Strongyloidiasis

Strongyloidiasis, or Cochin-China diarrhea, is caused by a minute nematode, the threadworm Strongy-loides stercoralis. The organism was first discovered in 1876 in French troops who had suffered severe diarrhea in the Cochin-China region of Vietnam. Strongyloides occurs around the world, with a range similar to that of the hookworms. Millions of people harbor the organism. Because poor sanitation and going without shoes favor transmission, it is especially prevalent in poor tropical countries. Like hookworm disease, strongyloidiasis prevalence has declined greatly in the southern United States since the early twentieth century, but it still exists in foci in Kentucky and other states.

The worm has a complex life cycle. Parasitic males may not exist, but if they do, they are eliminated from the body shortly after infection. The females burrow in the mucosa of the intestine, where they feed and lay their eggs, apparently by parthenogenesis. The eggs pass into the lumen of the intestine, where they hatch into a rhabditiform larval stage. In most cases these larvae are voided in the feces to the soil and either transform themselves directly into an infective filariform larval stage, or, if conditions are favorable, undergo one or more generations of sexual reproduction before filariform larvae appear. Like the hookworms, the filariform Strongyloides larvae penetrate human skin, often on an unshod foot, enter the venous circulation, and are carried through the heart to the lungs. Here they burrow through the walls of the air sacs, ascend to the throat, and are swallowed. The adult females bore into the walls of the small intestine and sometimes into the wall of the large intestine as well. Autoinfection is also possible and can maintain the parasite for years after the host has left endemic areas. In this variation of the life cycle, rhabditiform larvae develop into infective filariforms while still in the intestine. These larvae penetrate the mucosa, enter the bloodstream, and are eventually swallowed to continue the cycle.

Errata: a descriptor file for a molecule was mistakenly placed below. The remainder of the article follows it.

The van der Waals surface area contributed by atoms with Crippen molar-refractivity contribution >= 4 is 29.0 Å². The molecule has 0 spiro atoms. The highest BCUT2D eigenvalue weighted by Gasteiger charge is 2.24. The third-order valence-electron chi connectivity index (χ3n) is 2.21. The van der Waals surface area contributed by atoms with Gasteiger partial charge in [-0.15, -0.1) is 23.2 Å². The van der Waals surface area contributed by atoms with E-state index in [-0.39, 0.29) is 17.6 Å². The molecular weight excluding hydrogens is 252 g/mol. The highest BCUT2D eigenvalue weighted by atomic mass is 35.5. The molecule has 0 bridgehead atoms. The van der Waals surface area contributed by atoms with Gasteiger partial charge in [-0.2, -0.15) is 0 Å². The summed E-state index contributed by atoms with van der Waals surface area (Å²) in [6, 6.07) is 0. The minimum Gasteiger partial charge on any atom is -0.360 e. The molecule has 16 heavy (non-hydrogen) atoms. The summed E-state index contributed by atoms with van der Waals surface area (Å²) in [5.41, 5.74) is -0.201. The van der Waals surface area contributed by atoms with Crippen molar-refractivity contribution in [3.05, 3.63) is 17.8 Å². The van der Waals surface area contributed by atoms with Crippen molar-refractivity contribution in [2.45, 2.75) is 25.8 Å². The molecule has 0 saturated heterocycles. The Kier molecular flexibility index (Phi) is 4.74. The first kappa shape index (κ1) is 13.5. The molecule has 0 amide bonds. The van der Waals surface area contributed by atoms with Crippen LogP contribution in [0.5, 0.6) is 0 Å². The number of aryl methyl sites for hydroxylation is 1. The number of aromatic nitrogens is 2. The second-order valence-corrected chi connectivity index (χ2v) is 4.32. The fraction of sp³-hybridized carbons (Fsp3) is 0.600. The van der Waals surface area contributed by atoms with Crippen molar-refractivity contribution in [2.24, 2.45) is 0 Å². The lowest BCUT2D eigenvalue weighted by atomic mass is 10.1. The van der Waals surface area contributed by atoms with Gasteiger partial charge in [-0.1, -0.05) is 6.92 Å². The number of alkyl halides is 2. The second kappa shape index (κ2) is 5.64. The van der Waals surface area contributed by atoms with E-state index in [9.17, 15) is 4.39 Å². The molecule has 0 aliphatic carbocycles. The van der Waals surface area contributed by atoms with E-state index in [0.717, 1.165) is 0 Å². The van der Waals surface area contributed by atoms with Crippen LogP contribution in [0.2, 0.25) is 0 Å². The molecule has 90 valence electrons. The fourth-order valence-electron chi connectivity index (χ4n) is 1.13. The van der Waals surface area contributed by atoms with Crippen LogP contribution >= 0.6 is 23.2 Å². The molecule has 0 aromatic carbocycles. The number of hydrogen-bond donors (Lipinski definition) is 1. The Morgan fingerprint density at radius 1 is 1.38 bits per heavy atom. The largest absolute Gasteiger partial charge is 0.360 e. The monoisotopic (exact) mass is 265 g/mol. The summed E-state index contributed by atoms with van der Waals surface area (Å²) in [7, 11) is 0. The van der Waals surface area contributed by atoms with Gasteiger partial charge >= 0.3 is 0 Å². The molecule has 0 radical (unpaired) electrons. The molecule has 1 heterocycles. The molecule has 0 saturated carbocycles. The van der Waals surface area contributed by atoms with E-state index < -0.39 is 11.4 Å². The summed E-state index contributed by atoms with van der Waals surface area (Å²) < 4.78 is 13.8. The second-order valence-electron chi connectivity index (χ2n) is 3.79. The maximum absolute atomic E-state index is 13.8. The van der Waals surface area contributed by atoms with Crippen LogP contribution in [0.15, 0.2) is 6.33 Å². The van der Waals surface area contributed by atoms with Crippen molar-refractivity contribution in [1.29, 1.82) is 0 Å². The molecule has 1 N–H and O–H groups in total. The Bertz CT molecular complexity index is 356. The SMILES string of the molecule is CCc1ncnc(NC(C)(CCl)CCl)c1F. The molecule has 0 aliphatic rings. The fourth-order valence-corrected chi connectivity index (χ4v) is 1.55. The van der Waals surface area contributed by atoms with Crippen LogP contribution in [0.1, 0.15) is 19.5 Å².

Migrating larvae may produce itching when they penetrate the skin, and cough and chest pain when they are active in the lungs. Light intestinal infections are often asymptomatic, but heavier worm loads may cause abdominal pain, nausea, alternating diarrhea and constipation, anemia, weight loss, and low fever. Autoinfection can produce an enormous number of worms and can be fatal. Persons with immune deficiencies from diseases such as cancer or acquired immune deficiency syndrome, or whose therapy requires immune suppression, may develop devastating hyperinfections from mild or inapparent strongyloidiasis.

Diagnosis is made by detection of larvae in stool specimens. Therapy is usually effective, although side effects from drugs are common. Prevention is largely a matter of education and better living conditions. Improved rural sanitation and wearing shoes break the worm's life cycle in most cases, and treatment prevents autoinfection.

Strongyloides fiillehorni, a parasite of monkeys, has been found in many people in Zaire, Zambia, and other central African countries; larvae may possibly be transmitted in mother's milk. The same or a very similar species has been found in 80 to 100 percent of infants in a region of Papua New Guinea.

K. David Patterson

Constipation Prescription

Constipation Prescription

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